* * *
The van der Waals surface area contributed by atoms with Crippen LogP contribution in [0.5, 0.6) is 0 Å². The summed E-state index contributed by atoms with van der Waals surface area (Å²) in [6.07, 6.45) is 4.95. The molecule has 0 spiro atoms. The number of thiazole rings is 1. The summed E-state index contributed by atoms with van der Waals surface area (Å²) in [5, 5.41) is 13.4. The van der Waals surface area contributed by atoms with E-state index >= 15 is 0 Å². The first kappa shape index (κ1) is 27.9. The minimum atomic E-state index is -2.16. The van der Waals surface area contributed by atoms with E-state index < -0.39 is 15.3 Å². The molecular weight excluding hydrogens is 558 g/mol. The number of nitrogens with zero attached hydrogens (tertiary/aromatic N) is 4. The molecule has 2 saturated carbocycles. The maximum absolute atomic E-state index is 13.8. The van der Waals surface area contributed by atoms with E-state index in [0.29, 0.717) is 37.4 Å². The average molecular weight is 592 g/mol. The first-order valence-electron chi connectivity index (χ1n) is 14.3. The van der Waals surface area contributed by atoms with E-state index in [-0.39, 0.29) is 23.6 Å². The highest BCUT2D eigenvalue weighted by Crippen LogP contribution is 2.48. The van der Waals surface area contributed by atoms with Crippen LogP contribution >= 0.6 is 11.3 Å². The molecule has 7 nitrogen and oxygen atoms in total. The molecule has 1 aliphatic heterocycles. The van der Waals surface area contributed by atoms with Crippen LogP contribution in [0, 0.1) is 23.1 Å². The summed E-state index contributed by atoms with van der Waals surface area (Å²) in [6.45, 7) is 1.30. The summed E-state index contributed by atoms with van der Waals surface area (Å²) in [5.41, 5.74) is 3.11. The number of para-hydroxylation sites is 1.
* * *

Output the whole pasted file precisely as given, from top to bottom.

The van der Waals surface area contributed by atoms with Crippen LogP contribution in [0.5, 0.6) is 0 Å². The summed E-state index contributed by atoms with van der Waals surface area (Å²) in [6.07, 6.45) is 4.95. The molecule has 0 spiro atoms. The number of thiazole rings is 1. The summed E-state index contributed by atoms with van der Waals surface area (Å²) in [5, 5.41) is 13.4. The van der Waals surface area contributed by atoms with E-state index >= 15 is 0 Å². The first kappa shape index (κ1) is 27.9. The minimum atomic E-state index is -2.16. The van der Waals surface area contributed by atoms with E-state index < -0.39 is 15.3 Å². The molecular weight excluding hydrogens is 558 g/mol. The number of nitrogens with zero attached hydrogens (tertiary/aromatic N) is 4. The molecule has 2 saturated carbocycles. The maximum absolute atomic E-state index is 13.8. The van der Waals surface area contributed by atoms with E-state index in [0.29, 0.717) is 37.4 Å². The average molecular weight is 592 g/mol. The first-order valence-electron chi connectivity index (χ1n) is 14.3. The van der Waals surface area contributed by atoms with E-state index in [-0.39, 0.29) is 23.6 Å². The highest BCUT2D eigenvalue weighted by Crippen LogP contribution is 2.48. The van der Waals surface area contributed by atoms with Crippen LogP contribution >= 0.6 is 11.3 Å². The molecule has 7 nitrogen and oxygen atoms in total. The molecule has 1 aliphatic heterocycles. The van der Waals surface area contributed by atoms with Crippen LogP contribution in [0, 0.1) is 23.1 Å². The summed E-state index contributed by atoms with van der Waals surface area (Å²) in [6.45, 7) is 1.30. The summed E-state index contributed by atoms with van der Waals surface area (Å²) in [5.41, 5.74) is 3.11. The number of para-hydroxylation sites is 1.